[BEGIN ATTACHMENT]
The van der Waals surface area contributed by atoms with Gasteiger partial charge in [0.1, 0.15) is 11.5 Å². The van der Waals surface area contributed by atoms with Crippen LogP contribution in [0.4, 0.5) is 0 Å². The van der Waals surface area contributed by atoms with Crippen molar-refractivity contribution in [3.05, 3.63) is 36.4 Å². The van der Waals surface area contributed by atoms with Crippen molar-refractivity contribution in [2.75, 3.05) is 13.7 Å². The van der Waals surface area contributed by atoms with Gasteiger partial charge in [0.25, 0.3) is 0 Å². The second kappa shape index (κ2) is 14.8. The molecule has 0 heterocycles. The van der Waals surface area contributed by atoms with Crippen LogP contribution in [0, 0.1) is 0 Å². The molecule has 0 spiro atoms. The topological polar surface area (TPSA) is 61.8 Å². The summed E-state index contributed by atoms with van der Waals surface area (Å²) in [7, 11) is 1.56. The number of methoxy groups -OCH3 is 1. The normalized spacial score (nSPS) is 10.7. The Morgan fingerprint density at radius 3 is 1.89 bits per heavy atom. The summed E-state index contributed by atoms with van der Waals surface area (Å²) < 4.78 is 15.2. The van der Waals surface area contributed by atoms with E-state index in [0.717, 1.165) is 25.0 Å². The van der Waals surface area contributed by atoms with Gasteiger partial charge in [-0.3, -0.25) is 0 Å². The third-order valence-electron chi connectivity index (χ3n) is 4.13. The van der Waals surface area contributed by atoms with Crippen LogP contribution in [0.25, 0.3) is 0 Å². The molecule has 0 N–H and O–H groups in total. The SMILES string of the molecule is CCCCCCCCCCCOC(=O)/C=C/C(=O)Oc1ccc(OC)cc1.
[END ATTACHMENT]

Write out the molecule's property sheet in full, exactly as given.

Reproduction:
The van der Waals surface area contributed by atoms with Gasteiger partial charge in [0.1, 0.15) is 11.5 Å². The van der Waals surface area contributed by atoms with Crippen LogP contribution in [0.4, 0.5) is 0 Å². The van der Waals surface area contributed by atoms with Crippen molar-refractivity contribution in [3.05, 3.63) is 36.4 Å². The van der Waals surface area contributed by atoms with Crippen molar-refractivity contribution in [2.75, 3.05) is 13.7 Å². The van der Waals surface area contributed by atoms with Gasteiger partial charge in [0.25, 0.3) is 0 Å². The second kappa shape index (κ2) is 14.8. The molecule has 0 heterocycles. The van der Waals surface area contributed by atoms with Crippen LogP contribution in [0, 0.1) is 0 Å². The molecule has 0 spiro atoms. The topological polar surface area (TPSA) is 61.8 Å². The summed E-state index contributed by atoms with van der Waals surface area (Å²) in [7, 11) is 1.56. The number of methoxy groups -OCH3 is 1. The normalized spacial score (nSPS) is 10.7. The Morgan fingerprint density at radius 3 is 1.89 bits per heavy atom. The summed E-state index contributed by atoms with van der Waals surface area (Å²) < 4.78 is 15.2. The van der Waals surface area contributed by atoms with E-state index in [0.717, 1.165) is 25.0 Å². The van der Waals surface area contributed by atoms with Gasteiger partial charge in [-0.3, -0.25) is 0 Å². The third-order valence-electron chi connectivity index (χ3n) is 4.13. The van der Waals surface area contributed by atoms with Crippen LogP contribution in [0.25, 0.3) is 0 Å². The molecule has 0 N–H and O–H groups in total. The SMILES string of the molecule is CCCCCCCCCCCOC(=O)/C=C/C(=O)Oc1ccc(OC)cc1.